Kidney is an organ highly adapted to reabsorb both non-heme and heme iron filtered in the glomerulus to the primary urine and to recirculate it across epithelial cells of proximal tubules into the blood stream [14]. Under intravascular hemolysis conditions, such as chronic hereditary and acquired hemolytic anemias, kidneys participate in the management of iron released from disrupted erythrocytes to the blood plasma [27,28,29,30]. It is clear that the structural and functional maturity of the kidneys is indispensable for this process. Meanwhile, histological analysis of the kidney of 5 day old HO1 KO mice revealed that the renal corpuscle, a structure within which filtration process takes place, composed of the glomerulus surrounded by double-walled epithelial Bowman’s capsule, is not fully formed. This observation strongly suggests that, in KO mice, renal development is delayed in comparison with WT animals. It is known that vasculogenesis and angiogenesis contribute to the formation of glomeruli in the developing kidney [19]. Keeping in mind that HO1 facilitates angiogenesis through modulating expression of angiogenic factors [31], it is tempting to propose that the lack of HO1 activity can lead to the delay in glomeruli formation. Decreased volume of urine collected from Hmox1−/− mice throughout the experimental period, as well as increased iron concentration in the urine falling for days with the greatest intensity of hemolysis, is a probable consequence of the developmental retardation of the morphological development of kidneys and functional renal insufficiency. Most importantly, increased total amount of iron excreted with urine was recorded just after the peak of hemolysis (day 5 after birth). This urinary loss of iron might contribute to worsening of a fragile systemic iron balance in knockout neonates. Therefore, a major question arises as to the efficiency of molecular mechanisms of renal iron handling in Hmox1−/− neonates. Recently, in a time-course study, we explored the role of megalin-dependent, cubilin-mediated endocytic transport of iron from the primary urine by proximal tubules of epithelial cells during the neonatal hemolysis in wild-type mice [13]. The multi-ligand hetero-dimeric receptor complex megalin/cubilin present at the apical membrane of the tubular epithelium is responsible for the uptake of both hemoglobin and transferrin-bound iron [32]. Our present results show that the full expression of the complex in the renal proximal tubules of pups lacking HO1 is delayed few days compared to controls, i.e., it appears only in 7 day old Hmox1−/− animals, while, in age-matched controls, it is already starting to decay. This time-shifted megalin–cubilin expression does not overlap with the hemolysis peak and probably explains why, in the absence of this complex in 5 day old Hmox1−/− mice, iron is not reabsorbed by the renal epithelial cells and is excreted from the organism with urine.
To further assess the potential of epithelial cells of the renal cortex to scavenge heme iron from the primary urine during intensified neonatal hemolysis in Hmox1−/− mice, we examined the heme transporter, HRG1 protein, (identified in the intestine of Caenorhabditis elegans [33]), in the kidney at extreme time-points of hemolysis development, i.e., on days 3 and 11 after birth. Surprisingly, we found in animals of both genotypes a similarly high and low level of the HRG1 protein at the beginning and at the end of hemolysis, respectively. Likewise, HRG1 protein showed the same localization in the proximal renal tubules in Hmox1−/− and Hmox1+/+ mice. It seems, therefore, that, upon exacerbated hemolysis in Hmox1−/− neonates, HRG1 anchored in the apical membrane of epithelial cell in proximal tubules [13] is not upregulated, probably because free heme, a natural HRG1 ligand, is not a dominant heme iron compound appearing in the primary urine.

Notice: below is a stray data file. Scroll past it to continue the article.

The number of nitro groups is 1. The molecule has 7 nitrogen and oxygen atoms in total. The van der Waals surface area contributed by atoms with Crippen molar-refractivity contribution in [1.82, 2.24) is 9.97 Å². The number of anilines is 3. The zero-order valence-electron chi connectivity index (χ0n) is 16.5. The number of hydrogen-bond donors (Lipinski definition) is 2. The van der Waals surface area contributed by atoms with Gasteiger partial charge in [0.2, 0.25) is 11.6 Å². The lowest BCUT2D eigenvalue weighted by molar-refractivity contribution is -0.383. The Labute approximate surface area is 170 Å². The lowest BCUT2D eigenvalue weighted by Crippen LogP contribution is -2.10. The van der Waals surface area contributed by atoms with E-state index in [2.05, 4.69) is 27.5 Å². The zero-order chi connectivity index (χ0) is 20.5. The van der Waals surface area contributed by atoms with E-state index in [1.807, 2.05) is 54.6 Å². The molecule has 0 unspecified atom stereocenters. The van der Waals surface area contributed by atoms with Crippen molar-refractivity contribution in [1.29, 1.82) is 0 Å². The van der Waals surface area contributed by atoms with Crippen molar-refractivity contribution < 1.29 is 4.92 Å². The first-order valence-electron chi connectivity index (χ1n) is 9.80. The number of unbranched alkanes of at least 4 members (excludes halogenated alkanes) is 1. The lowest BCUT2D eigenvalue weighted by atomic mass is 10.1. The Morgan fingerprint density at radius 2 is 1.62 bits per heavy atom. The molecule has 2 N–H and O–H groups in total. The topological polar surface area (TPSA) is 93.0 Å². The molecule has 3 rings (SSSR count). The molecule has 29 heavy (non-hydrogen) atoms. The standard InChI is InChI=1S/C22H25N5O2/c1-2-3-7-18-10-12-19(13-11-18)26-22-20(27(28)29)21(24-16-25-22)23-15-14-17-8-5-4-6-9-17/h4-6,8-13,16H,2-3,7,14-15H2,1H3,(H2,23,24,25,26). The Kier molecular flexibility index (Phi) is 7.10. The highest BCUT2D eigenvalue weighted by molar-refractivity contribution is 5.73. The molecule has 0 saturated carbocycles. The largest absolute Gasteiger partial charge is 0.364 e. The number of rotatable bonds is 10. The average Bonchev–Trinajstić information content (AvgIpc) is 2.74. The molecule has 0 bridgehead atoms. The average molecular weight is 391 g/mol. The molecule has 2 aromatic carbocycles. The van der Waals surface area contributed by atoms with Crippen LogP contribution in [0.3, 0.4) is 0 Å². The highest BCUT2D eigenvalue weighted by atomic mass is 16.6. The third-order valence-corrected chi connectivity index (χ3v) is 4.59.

We recently provided evidence that HO1 is one of the most important players in renal iron handling under conditions of neonatal hemolysis [13]. In the absence of HO1 activity, the question always arises as to the potential compensation of this deficiency by HO2, a constitutively expressed enzyme that is involved in heme breakdown under physiological conditions [34]. Interestingly, recent studies indicated that young mice compared with aged animals (showing impairment in the inducibility of HO1) succeeded in the induction of HO2 in the kidney in response to hemoglobin [35]. However, here, we showed that, in the kidney of 3 and 11 day old Hmox1−/− and control neonates, HO2 expression and distribution in the renal cortex and core were similar. Accordingly, in bone marrow-derived macrophages from adult HO1 KO mice, the expression of HO2 was not increased above the level detected in age-matched controls [7]. Tissue loading with non-heme iron is a real hallmark of HO1 deficiency [6,7,8]. Consistent with this is the accumulation of non-heme iron deposits in the kidney of 11 day old Hmox1−/− mice. The question as to how intracellular heme iron is converted to non-heme iron in the absence of HO1 has never been fully answered. Poss and Tonegawa have suggested, that apart from HO2, a major contributor to endogenous HO activity and, therefore, non-heme iron release from heme molecules under basal conditions, alternative nonspecific and less efficient enzymatic systems of heme degradation become functional [6].